As a child you were probably reminded constantly to wash your hands before coming to the dinner table. You might have grumbled on doing so with hunger pangs driving you to rush the process—a quick lather, rinse, and wipe on the hand towel, good enough, now let’s eat.
Today, hand washing is still just as important and even more critical as a preventative measure for infection control coupled with wearing disposable gloves. The germs of yesteryear remain with us with the myriad of bacteria and viruses possessing an innate and crafty ability to multiply. Their primary mission is to seek out a host organism, take up residence, and turn on their replication machinery, oftentimes at the detriment of their host’s health and welfare. Even our own flora of skin and intestinal bacteria, bearing beneficial properties, can mount an attack and disrupt organ function when our immune system is compromised.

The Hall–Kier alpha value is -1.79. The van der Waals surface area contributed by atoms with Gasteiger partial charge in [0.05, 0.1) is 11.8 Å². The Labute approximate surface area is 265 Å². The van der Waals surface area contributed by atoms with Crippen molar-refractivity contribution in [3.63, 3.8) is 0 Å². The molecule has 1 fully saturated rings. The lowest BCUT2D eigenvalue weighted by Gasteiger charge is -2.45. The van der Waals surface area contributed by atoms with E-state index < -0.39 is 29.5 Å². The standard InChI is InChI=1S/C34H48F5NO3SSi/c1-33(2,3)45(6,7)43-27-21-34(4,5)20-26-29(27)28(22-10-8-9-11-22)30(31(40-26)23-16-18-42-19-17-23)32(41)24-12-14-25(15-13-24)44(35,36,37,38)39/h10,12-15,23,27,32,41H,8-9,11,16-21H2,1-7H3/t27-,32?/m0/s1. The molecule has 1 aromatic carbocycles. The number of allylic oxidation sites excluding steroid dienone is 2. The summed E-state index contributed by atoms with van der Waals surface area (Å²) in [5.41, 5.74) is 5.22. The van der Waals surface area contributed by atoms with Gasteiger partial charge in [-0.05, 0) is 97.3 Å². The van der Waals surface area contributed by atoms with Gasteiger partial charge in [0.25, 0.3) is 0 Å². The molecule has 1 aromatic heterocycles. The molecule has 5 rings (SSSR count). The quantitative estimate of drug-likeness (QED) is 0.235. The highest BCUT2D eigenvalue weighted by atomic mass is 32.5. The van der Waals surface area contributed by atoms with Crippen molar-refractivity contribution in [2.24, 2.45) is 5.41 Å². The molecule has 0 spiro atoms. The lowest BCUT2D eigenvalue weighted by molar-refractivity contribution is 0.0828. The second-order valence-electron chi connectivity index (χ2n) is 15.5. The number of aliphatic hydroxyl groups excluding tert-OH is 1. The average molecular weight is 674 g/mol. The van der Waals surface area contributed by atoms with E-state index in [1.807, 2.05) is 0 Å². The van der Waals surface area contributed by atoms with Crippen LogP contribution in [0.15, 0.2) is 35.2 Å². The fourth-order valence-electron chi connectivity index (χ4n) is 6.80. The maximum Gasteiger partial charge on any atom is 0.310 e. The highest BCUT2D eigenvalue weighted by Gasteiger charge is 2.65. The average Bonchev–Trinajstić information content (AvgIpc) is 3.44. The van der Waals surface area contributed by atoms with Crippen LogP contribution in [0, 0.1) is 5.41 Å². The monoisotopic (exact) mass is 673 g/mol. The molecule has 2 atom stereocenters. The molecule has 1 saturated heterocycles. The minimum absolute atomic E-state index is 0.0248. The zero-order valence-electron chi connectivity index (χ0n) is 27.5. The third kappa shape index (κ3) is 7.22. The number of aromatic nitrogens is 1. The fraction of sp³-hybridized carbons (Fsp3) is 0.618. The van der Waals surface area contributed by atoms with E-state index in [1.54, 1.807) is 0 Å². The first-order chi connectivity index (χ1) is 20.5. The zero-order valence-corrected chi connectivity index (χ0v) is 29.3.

And now with the prevalent use (and abuse) of antibiotics, both inside and outside of medicine over the past 60 years, the so-called bacterial “superbugs” have emerged through mutation with resistance to specific families of conventional antibiotic drugs. What is our best defense against these superbugs? The common answer for infection control is personal protective equipment and hand hygiene (along with disinfecting contaminated surfaces). So, it’s back to the call of washing hands with soap and water, as simple as that may seem, to minimize our susceptibility to germ invasion and infection. And what about hand sanitizers? Alcohol-based hand sanitizers are okay when your hands aren’t visibly dirty, but are not as effective.
While there are a number of websites that campaign for hand hygiene, the World Health Organization offers a free poster with an illustrated, eleven-step process on thorough hand cleaning.
So, no skimping to rush to the break room table—as this poster states, “Save Lives—Clean Your Hands."